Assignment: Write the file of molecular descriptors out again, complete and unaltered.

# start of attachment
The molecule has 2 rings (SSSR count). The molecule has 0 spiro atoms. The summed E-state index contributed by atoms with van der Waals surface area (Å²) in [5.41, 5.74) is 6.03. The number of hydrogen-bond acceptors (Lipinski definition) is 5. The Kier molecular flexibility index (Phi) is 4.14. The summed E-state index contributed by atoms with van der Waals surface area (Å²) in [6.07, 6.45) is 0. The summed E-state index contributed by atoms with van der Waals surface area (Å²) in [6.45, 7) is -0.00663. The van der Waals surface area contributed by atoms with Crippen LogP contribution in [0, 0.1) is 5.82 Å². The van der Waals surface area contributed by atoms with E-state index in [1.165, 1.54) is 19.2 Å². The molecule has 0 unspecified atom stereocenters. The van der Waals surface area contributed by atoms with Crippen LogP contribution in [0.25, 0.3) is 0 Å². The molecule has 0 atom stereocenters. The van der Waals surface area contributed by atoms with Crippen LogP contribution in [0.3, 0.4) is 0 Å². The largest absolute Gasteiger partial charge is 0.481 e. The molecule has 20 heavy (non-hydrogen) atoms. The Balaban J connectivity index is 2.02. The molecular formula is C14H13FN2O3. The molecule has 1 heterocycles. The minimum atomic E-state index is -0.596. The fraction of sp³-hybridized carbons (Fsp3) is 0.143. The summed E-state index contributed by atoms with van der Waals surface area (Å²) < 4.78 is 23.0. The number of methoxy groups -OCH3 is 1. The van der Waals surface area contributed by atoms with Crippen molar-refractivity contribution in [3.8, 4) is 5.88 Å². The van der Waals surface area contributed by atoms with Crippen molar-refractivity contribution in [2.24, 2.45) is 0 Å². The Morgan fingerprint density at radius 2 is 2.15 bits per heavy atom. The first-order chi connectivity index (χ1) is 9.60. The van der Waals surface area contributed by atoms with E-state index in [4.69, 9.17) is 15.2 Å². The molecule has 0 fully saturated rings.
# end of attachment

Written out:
The molecule has 2 rings (SSSR count). The molecule has 0 spiro atoms. The summed E-state index contributed by atoms with van der Waals surface area (Å²) in [5.41, 5.74) is 6.03. The number of hydrogen-bond acceptors (Lipinski definition) is 5. The Kier molecular flexibility index (Phi) is 4.14. The summed E-state index contributed by atoms with van der Waals surface area (Å²) in [6.07, 6.45) is 0. The summed E-state index contributed by atoms with van der Waals surface area (Å²) in [6.45, 7) is -0.00663. The van der Waals surface area contributed by atoms with Crippen LogP contribution in [0, 0.1) is 5.82 Å². The van der Waals surface area contributed by atoms with E-state index in [1.165, 1.54) is 19.2 Å². The molecule has 0 unspecified atom stereocenters. The van der Waals surface area contributed by atoms with Crippen LogP contribution in [0.25, 0.3) is 0 Å². The molecule has 0 atom stereocenters. The van der Waals surface area contributed by atoms with Crippen LogP contribution in [0.3, 0.4) is 0 Å². The largest absolute Gasteiger partial charge is 0.481 e. The molecule has 20 heavy (non-hydrogen) atoms. The Balaban J connectivity index is 2.02. The molecular formula is C14H13FN2O3. The molecule has 1 heterocycles. The minimum atomic E-state index is -0.596. The fraction of sp³-hybridized carbons (Fsp3) is 0.143. The summed E-state index contributed by atoms with van der Waals surface area (Å²) < 4.78 is 23.0. The number of methoxy groups -OCH3 is 1. The van der Waals surface area contributed by atoms with Crippen molar-refractivity contribution in [3.8, 4) is 5.88 Å². The van der Waals surface area contributed by atoms with Crippen molar-refractivity contribution in [2.24, 2.45) is 0 Å². The Morgan fingerprint density at radius 2 is 2.15 bits per heavy atom. The first-order chi connectivity index (χ1) is 9.60. The van der Waals surface area contributed by atoms with E-state index in [4.69, 9.17) is 15.2 Å². The molecule has 0 fully saturated rings.